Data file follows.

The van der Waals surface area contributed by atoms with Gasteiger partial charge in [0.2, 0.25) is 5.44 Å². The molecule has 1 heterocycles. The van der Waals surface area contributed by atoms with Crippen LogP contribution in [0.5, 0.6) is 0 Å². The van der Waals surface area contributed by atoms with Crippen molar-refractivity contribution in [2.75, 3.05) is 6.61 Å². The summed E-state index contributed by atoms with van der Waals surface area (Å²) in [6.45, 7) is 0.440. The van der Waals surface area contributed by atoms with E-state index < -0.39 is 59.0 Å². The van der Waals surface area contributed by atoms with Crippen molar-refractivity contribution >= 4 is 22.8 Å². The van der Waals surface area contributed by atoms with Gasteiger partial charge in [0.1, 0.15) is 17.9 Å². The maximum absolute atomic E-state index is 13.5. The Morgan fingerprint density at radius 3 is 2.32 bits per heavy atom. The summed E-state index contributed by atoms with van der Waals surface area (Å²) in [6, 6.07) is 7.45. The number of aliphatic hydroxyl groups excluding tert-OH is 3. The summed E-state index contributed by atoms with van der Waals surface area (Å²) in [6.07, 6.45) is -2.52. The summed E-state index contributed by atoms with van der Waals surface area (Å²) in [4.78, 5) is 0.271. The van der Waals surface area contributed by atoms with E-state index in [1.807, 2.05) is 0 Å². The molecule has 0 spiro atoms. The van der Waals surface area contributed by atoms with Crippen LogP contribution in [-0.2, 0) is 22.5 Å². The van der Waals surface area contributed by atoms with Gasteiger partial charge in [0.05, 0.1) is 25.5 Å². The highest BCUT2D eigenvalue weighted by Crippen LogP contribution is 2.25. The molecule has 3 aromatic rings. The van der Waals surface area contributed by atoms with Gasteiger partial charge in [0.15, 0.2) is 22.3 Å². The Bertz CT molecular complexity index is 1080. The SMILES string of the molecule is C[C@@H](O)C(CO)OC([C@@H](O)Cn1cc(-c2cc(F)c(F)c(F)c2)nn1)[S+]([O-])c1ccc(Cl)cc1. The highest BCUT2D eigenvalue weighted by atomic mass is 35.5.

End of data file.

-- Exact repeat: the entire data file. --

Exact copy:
The van der Waals surface area contributed by atoms with Gasteiger partial charge in [0.2, 0.25) is 5.44 Å². The molecule has 1 heterocycles. The van der Waals surface area contributed by atoms with Crippen LogP contribution in [0.5, 0.6) is 0 Å². The van der Waals surface area contributed by atoms with Crippen molar-refractivity contribution in [2.75, 3.05) is 6.61 Å². The summed E-state index contributed by atoms with van der Waals surface area (Å²) in [6.45, 7) is 0.440. The van der Waals surface area contributed by atoms with E-state index < -0.39 is 59.0 Å². The van der Waals surface area contributed by atoms with Crippen molar-refractivity contribution >= 4 is 22.8 Å². The van der Waals surface area contributed by atoms with Gasteiger partial charge in [0.1, 0.15) is 17.9 Å². The maximum absolute atomic E-state index is 13.5. The Morgan fingerprint density at radius 3 is 2.32 bits per heavy atom. The summed E-state index contributed by atoms with van der Waals surface area (Å²) in [6, 6.07) is 7.45. The number of aliphatic hydroxyl groups excluding tert-OH is 3. The summed E-state index contributed by atoms with van der Waals surface area (Å²) in [6.07, 6.45) is -2.52. The summed E-state index contributed by atoms with van der Waals surface area (Å²) in [4.78, 5) is 0.271. The van der Waals surface area contributed by atoms with E-state index in [1.807, 2.05) is 0 Å². The molecule has 0 spiro atoms. The van der Waals surface area contributed by atoms with Crippen LogP contribution in [-0.2, 0) is 22.5 Å². The van der Waals surface area contributed by atoms with Gasteiger partial charge in [0.05, 0.1) is 25.5 Å². The highest BCUT2D eigenvalue weighted by Crippen LogP contribution is 2.25. The molecule has 3 aromatic rings. The van der Waals surface area contributed by atoms with Gasteiger partial charge in [0.15, 0.2) is 22.3 Å². The Bertz CT molecular complexity index is 1080. The SMILES string of the molecule is C[C@@H](O)C(CO)OC([C@@H](O)Cn1cc(-c2cc(F)c(F)c(F)c2)nn1)[S+]([O-])c1ccc(Cl)cc1. The highest BCUT2D eigenvalue weighted by atomic mass is 35.5.